A year after the tragic death of a college student, The Boston Globe examines glaring oversights in off-campus housing safety

Blog Post created by freddurso Employee on May 5, 2014

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87 Linden Street in Boston's Allston neighborhood, where a deadly fire claimed the life of a Boston University student in April 2013. (Photo: Fred Durso, Jr.)

Exactly how terrifying is a house fire for the occupants involved? A recent exposé in +The Boston Globe +answers that question in painstaking detail. The first installment in the Globe's three-part series on shortfalls in off-campus safety provides a harrowing account of a Boston house fire last year that injured firefighters and residents--many of them college students, some of them having to leap from windows to survive. 


Tragically, the fire also claimed the life of Binland Lee, a 22-year-old Boston University student weeks away from graduation. The story cites building code violations and additional safety shortfalls that seem to plague Boston's off-campus housing community. While this report does not address home fire sprinklers, it does provide disturbing details that typically accompany house fires, which were responsible for close to 2,400 civilian deaths in 2012.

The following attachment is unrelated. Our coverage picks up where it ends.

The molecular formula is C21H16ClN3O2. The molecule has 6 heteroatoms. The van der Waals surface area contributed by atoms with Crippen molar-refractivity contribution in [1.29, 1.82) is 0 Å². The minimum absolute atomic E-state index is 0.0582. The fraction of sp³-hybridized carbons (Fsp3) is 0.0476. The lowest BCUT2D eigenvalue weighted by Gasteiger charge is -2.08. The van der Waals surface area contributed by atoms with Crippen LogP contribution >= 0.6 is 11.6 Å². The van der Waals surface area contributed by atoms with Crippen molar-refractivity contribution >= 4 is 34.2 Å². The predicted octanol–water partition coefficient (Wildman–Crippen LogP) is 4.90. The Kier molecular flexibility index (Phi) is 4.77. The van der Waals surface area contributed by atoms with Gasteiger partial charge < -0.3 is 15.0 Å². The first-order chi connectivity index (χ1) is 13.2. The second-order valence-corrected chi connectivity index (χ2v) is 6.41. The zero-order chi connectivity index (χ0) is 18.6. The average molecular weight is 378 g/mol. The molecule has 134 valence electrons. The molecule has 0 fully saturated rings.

[I was on the scene as a Red Cross volunteer the day of Binland's passing, |] and this fire is one memory I haven't been able to shake. My thoughts are with her family and friends this week as they mourn a life taken too soon.